Five Questions with Terry Monroe
Terry Monroe, is the president and founder of American Business Brokers & Advisors. He is the author of "The Art of Buying and Selling a Convenience Store," and “Cashing In on the Hidden Wealth of Your Business” and serves as an advisor, consultant, speaker and assists in market valuations, a professional intermediary, and a market maker for privately held companies and has been involved in the sale of more than 500 businesses. In his 30-plus years of service, he has owned and operated more than 40 different businesses. He can be contacted at www.TerryMonroe.com.
1. If you were creating a convenience store concept from scratch, where would you start?
I would start with my market place. The market place where the store is going to be located and operating in will dictate what kind of convenience store I would build. For example, if I were to build a convenience store located of a major interstate or highway I would skew my product mix more towards transient people and travelers. On the other hand, if I were to build a neighborhood store I would want my product mix and services to reflect the needs of my surrounding demographics.
2. Looking back on when you operated convenience stores, what are the biggest changes in the industry between then and now?
We sometimes tend to lose focus of what kind of business we are in and that is the convenience business. The changes I have seen are the addition of more products and services, which translate to more profit centers in a convenience store than we used to have. Which in turn have increased the size of the convenience store. Customers like one stop shopping today more than they did in the past, because everybody is in a hurry.
3. What is the No. 1 attribute you believe successful c-store operators should have?
This is going to sound bland, but I think the first thing a store should be is clean. The store should be clean in every aspect of the store, which includes the MPDs, islands, trash containers, shelves, counters, everything. A lot of operators don’t realize the negative signal they are sending to their customers when they see an unkept dirty and unorganized store. Recently I watched a new operator take over a convenience store in my neighborhood and they cleaned the store up and added some ancillary items to sell and their sales are up 30% and climbing. Cleanliness does translate to increased profits.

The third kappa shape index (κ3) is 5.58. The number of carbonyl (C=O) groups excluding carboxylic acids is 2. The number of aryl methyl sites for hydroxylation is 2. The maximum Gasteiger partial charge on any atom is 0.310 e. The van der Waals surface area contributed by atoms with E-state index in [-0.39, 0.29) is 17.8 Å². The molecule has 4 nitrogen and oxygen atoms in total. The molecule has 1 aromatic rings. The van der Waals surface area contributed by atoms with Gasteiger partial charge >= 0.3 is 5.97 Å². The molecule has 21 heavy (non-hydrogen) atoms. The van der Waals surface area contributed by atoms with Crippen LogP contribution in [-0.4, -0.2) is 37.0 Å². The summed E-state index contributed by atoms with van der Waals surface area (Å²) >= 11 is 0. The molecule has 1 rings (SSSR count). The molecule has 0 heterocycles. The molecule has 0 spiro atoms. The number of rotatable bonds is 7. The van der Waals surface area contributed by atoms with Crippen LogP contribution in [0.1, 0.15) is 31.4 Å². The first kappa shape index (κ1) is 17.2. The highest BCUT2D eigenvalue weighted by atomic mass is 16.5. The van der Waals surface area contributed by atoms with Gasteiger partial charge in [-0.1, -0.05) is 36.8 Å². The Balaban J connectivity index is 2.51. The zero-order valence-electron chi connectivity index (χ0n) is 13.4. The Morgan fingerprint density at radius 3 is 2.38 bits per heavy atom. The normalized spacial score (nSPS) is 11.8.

4. When you talk with other retail leaders, what is their perception of our industry?
I am very fortunate, because the people I talk to in the convenience store industry are all upbeat and see a bright future for the industry. They may get bogged down and aggravated at the increased regulations and bureaucracy that is in the industry, but they all believe as I do that the convenience store industry has a great future ahead of it.
5. When you’re on the road visiting NACS members, what is the one (or several!) item you always go for in a convenience store?
I am on the road constantly covering thousands of miles a year and am in hundreds of stores, because of my travels and when I go into a convenience store coming off the road I first visit their restroom, which as corny as this may sound is very important to all kinds and ages of travelers. Then I am going to check out their coolers for what kind of selection of drinks they have available and what kind of food offerings they have. Since I am a highway traveler my needs are more skewed to getting in and getting out with everything I may need so I can get back on the road. And yes, I can list some of the places you don’t want to stop at, but I will save that for another story.
Read the extended version of this interview with additional tips from Terry Monroe on opening a new store in the downloadable guide, Deciding Where to Open a Convenience Store.
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